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Suffragette smashes British Museum cases with meat cleaver
The British Museum, where the, as yet, unnamed Suffragette wreaked havoc today Photo: Library of Congress Prints and Photographs Division Washington, D.C. 20540 USA

Suffragette smashes British Museum cases with meat cleaver

Published: 9 April 1914

A woman wielding a meat cleaver smashed ten cases in the Asiatic Section of the British Museum in London today.

The woman, who declined to give her name, was arrested at once by police and is being held at Tottenham Court Road Police Station. She is expected to be brought before Bow Street Magistrates Court tomorrow.

At the time of the incident, the Asiatic Section of the museum was deserted. The sound of breaking glass attracted the attention of two members of staff who witnessed the woman repeatedly striking cases with a butcher’s cleaver. It is thought that the woman smuggled in the cleaver under her skirt.

A valuable porcelain saucer was destroyed.

Meanwhile, two members of the Women’s Social and Political Union have appeared in court in Belfast charged with having in their possession dangerous and explosive substances under suspicious circumstances.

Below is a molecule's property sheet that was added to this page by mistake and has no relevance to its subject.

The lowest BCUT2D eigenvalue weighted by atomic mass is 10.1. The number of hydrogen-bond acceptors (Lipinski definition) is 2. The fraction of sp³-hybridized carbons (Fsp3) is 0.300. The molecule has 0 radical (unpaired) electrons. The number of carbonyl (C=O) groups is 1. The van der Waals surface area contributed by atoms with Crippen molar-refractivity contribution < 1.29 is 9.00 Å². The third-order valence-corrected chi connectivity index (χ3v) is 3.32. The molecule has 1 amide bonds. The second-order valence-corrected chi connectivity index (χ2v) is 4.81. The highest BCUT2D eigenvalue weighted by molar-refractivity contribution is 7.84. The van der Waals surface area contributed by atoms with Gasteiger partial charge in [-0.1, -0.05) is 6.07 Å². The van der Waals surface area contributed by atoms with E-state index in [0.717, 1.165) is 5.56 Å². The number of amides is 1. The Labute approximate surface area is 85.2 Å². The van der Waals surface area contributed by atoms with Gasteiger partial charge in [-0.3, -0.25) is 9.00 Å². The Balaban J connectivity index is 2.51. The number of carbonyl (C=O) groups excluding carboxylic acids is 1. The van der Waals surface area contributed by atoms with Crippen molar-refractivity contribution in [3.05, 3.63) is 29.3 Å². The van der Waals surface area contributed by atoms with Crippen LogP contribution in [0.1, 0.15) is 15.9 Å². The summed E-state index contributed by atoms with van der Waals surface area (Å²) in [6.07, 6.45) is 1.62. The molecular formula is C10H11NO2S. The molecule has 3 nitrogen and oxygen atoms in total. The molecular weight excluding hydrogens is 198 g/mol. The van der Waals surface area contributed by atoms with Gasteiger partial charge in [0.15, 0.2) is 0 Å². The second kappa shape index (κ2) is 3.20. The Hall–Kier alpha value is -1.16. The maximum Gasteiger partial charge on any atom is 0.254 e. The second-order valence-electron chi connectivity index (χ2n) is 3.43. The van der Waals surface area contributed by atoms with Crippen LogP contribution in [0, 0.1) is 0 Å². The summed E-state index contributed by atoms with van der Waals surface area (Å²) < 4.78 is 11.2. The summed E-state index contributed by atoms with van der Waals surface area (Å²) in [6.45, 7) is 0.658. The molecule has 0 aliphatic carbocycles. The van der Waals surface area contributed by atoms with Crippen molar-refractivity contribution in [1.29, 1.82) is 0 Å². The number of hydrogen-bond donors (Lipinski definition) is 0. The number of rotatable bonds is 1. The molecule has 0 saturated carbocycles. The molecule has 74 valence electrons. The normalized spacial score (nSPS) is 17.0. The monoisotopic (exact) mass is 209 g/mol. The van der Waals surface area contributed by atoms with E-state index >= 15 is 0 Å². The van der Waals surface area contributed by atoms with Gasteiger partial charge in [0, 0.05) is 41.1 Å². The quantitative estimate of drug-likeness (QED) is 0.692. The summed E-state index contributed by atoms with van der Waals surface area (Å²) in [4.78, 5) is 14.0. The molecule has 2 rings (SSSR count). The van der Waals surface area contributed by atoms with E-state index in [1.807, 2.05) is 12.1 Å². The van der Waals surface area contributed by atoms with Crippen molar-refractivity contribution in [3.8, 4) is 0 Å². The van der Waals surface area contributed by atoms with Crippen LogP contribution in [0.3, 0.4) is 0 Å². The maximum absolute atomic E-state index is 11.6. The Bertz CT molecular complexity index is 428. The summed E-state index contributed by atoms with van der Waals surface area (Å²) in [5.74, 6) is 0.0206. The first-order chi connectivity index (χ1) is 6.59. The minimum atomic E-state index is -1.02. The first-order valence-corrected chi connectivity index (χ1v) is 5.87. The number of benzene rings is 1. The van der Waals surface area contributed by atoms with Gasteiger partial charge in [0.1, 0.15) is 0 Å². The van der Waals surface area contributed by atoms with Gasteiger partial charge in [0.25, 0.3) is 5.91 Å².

Dorothy Evans and Maud Muir, supported by a huge number of fellow activists who crowded into and around the courtroom, disrupted the proceedings of the court by making speeches in which they contrasted the prosecutions of suffragettes with the manner in which Sir Edward Carson was allowed to go free.

As was the case with many of those arrested for militant suffragist activity, Dorothy Evans and Maud Muir both went on hunger strike.
L: An extract from a medical report for the Dorothy Evans and 'Madge' Muir which says '...forcible feeding is undesirable. I recommend their immediate release on medical grounds'. R: The release statement dated 12 April 1914, four days after the pair were remanded. Click to enlarge. (Images: National Archives of Ireland, GPB SFRG 9)

Miss Muir asked why the Ulster Unionists were being allowed to openly arm for the purpose of rebellion while the suffrage protesters were being brought to court.

The presiding Magistrate, Garrett Nagle, said he would have to have the court cleared, to which Miss Evans responded: ‘We are the only true Ulster militants here.’

Eventually, police constables dragged the women from the court amidst scenes of uproar. When the case eventually proceeded, attempts were made by both women to throw missiles at the magistrate, first a book and then a walking cane.

Both women were refused bail and were remanded in custody until next week.


Century Ireland

The Century Ireland project is an online historical newspaper that tells the story of the events of Irish life a century ago.